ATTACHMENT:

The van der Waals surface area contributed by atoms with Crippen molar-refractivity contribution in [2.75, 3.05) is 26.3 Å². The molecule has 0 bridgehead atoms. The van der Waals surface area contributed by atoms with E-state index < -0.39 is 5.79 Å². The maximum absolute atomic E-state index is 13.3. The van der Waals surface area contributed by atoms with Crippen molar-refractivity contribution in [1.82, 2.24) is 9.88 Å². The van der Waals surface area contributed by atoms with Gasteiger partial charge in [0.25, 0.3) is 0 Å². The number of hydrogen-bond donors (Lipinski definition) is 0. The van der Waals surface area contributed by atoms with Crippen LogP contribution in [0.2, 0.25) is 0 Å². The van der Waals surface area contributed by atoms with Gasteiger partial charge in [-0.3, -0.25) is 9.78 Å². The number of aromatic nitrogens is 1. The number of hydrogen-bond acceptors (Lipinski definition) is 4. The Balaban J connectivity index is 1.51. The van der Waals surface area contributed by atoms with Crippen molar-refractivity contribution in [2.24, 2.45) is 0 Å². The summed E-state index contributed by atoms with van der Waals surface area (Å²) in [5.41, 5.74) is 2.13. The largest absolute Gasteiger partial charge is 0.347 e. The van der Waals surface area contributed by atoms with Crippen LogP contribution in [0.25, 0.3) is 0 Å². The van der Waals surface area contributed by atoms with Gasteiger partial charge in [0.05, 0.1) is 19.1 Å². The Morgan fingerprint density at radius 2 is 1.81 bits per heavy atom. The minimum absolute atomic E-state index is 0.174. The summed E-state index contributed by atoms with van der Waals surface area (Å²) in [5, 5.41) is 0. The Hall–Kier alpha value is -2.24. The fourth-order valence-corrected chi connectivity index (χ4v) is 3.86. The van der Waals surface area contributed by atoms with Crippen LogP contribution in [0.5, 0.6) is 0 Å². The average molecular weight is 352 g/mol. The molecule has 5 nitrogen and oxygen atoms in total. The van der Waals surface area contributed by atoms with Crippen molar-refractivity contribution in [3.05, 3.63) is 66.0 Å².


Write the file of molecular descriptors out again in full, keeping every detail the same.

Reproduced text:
The van der Waals surface area contributed by atoms with Crippen molar-refractivity contribution in [2.75, 3.05) is 26.3 Å². The molecule has 0 bridgehead atoms. The van der Waals surface area contributed by atoms with E-state index < -0.39 is 5.79 Å². The maximum absolute atomic E-state index is 13.3. The van der Waals surface area contributed by atoms with Crippen molar-refractivity contribution in [1.82, 2.24) is 9.88 Å². The van der Waals surface area contributed by atoms with Gasteiger partial charge in [0.25, 0.3) is 0 Å². The number of hydrogen-bond donors (Lipinski definition) is 0. The van der Waals surface area contributed by atoms with Crippen LogP contribution in [0.2, 0.25) is 0 Å². The van der Waals surface area contributed by atoms with Gasteiger partial charge in [-0.3, -0.25) is 9.78 Å². The number of aromatic nitrogens is 1. The number of hydrogen-bond acceptors (Lipinski definition) is 4. The Balaban J connectivity index is 1.51. The van der Waals surface area contributed by atoms with Crippen molar-refractivity contribution in [2.24, 2.45) is 0 Å². The summed E-state index contributed by atoms with van der Waals surface area (Å²) in [5.41, 5.74) is 2.13. The largest absolute Gasteiger partial charge is 0.347 e. The van der Waals surface area contributed by atoms with Crippen LogP contribution in [0.25, 0.3) is 0 Å². The van der Waals surface area contributed by atoms with Gasteiger partial charge in [0.05, 0.1) is 19.1 Å². The Morgan fingerprint density at radius 2 is 1.81 bits per heavy atom. The minimum absolute atomic E-state index is 0.174. The summed E-state index contributed by atoms with van der Waals surface area (Å²) in [5, 5.41) is 0. The Hall–Kier alpha value is -2.24. The fourth-order valence-corrected chi connectivity index (χ4v) is 3.86. The van der Waals surface area contributed by atoms with Crippen LogP contribution in [0.5, 0.6) is 0 Å². The average molecular weight is 352 g/mol. The molecule has 5 nitrogen and oxygen atoms in total. The van der Waals surface area contributed by atoms with Crippen molar-refractivity contribution in [3.05, 3.63) is 66.0 Å².